Fair housing laws make it illegal to discriminate against any person because of race, color, religion, sex, disability, familial status, national origin, ancestry, marital status, sexual orientation, source of income, and age in the rental or sale, financing, advertising, appraisal of housing, provision of real estate brokerage services, etc. (including land-use practices). Government code also expressly prohibits localities from discriminating against residential development or emergency shelters if the intended occupants are low-income or if the development is subsidized. All units of government are required to comply with the Americans with Disabilities Act, which prohibits discrimination against people with disabilities in employment, public and commercial facilities, delivery of services, zoning, and land-use.
Because state and federal laws uniformly outlaw most kinds of housing discrimination, the local government’s role is to identify program strategies that support and implement these laws. Such strategies may include consultation with fair housing and counseling organizations in the community to document the incidence of housing discrimination and evaluation of the availability of services.
In the housing element, a local equal housing opportunity program must provide a means for the resolution of local housing discrimination complaints and should include a program to disseminate fair housing information (including fair housing laws) and resource information throughout the community. The local program must also provide referrals to appropriate investigative or enforcement agencies. Where appropriate, communities should distribute fair housing information in languages other than English. Fair housing information could be displayed on buses/at bus stops, at community and senior centers, local social service offices, and other public locations, such as civic centers or county administrative offices.
The housing element must also address any zoning or other land-use laws or practices that either expressly discriminate against a group protected by the fair housing laws or have the effect of discriminating against a group.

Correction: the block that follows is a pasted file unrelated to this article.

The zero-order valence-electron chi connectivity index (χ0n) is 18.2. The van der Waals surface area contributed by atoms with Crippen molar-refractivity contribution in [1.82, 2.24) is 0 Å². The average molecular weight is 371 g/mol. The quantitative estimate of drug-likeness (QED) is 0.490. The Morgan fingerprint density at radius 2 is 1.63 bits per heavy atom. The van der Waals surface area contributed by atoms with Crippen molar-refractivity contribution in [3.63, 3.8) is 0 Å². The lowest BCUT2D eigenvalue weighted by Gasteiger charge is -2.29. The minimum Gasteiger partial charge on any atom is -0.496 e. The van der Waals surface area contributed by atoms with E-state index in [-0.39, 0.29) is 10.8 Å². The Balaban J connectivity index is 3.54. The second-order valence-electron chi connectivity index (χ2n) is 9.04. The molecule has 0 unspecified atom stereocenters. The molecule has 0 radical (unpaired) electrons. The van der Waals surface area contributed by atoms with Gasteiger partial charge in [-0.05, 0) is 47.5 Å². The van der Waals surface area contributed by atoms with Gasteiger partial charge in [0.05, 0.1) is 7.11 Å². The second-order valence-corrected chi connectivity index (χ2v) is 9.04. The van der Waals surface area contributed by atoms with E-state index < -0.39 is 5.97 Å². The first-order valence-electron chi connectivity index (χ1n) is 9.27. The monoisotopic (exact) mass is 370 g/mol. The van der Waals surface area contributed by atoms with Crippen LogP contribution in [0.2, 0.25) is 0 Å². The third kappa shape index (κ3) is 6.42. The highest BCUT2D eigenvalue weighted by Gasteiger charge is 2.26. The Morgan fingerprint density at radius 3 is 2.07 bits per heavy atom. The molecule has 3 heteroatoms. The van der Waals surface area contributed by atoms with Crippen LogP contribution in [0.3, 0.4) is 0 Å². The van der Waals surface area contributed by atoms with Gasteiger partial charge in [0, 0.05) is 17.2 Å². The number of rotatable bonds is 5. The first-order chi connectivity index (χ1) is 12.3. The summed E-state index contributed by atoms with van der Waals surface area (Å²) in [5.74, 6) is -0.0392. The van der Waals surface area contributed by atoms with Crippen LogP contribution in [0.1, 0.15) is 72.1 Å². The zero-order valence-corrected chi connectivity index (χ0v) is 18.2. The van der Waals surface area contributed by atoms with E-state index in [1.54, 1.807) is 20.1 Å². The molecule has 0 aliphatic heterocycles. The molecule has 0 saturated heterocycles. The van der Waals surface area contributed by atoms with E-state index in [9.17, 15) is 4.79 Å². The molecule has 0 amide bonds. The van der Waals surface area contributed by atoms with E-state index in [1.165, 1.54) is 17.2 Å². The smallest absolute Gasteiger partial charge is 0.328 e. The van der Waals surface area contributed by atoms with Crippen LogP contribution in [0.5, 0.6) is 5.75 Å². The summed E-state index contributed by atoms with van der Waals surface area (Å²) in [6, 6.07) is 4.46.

In larger and/or urban jurisdictions, more direct program actions would be appropriate, such as committing to use Community Development Block Grant funds to support fair housing information and referral and counseling services. The locality may wish to contract with (or create) a fair housing council to investigate and resolve discrimination complaints and promote specific, equal housing opportunity actions before community and business organizations.
Jurisdictions receiving federal funds directly from HUD (e.g. funding from federal programs such as Community Development Block Grants, HOME funds) must prepare a “consolidated plan” that includes certification that the jurisdiction will affirmatively further fair housing. These jurisdictions must also conduct an analysis to identify impediments to fair housing choice and must take actions to overcome the effects of any impediments identified. Many jurisdictions cross-reference and/or incorporate fair housing information and data from the consolidated plan into their housing element. For example, the consolidated plan requires the “analysis of impediments to fair housing choice” that addresses barriers to equal housing opportunities. The housing element should incorporate this information to facilitate an adequate analysis. Further, barriers identified in the “analysis of impediments” should be addressed by programs in the housing element.
If Fair Housing Services Are Inadequate/not Available
If fair housing services are not available or are inadequate, the locality can request technical assistance to help develop specific, local government actions to promote equal housing opportunities. For assistance, jurisdictions can call: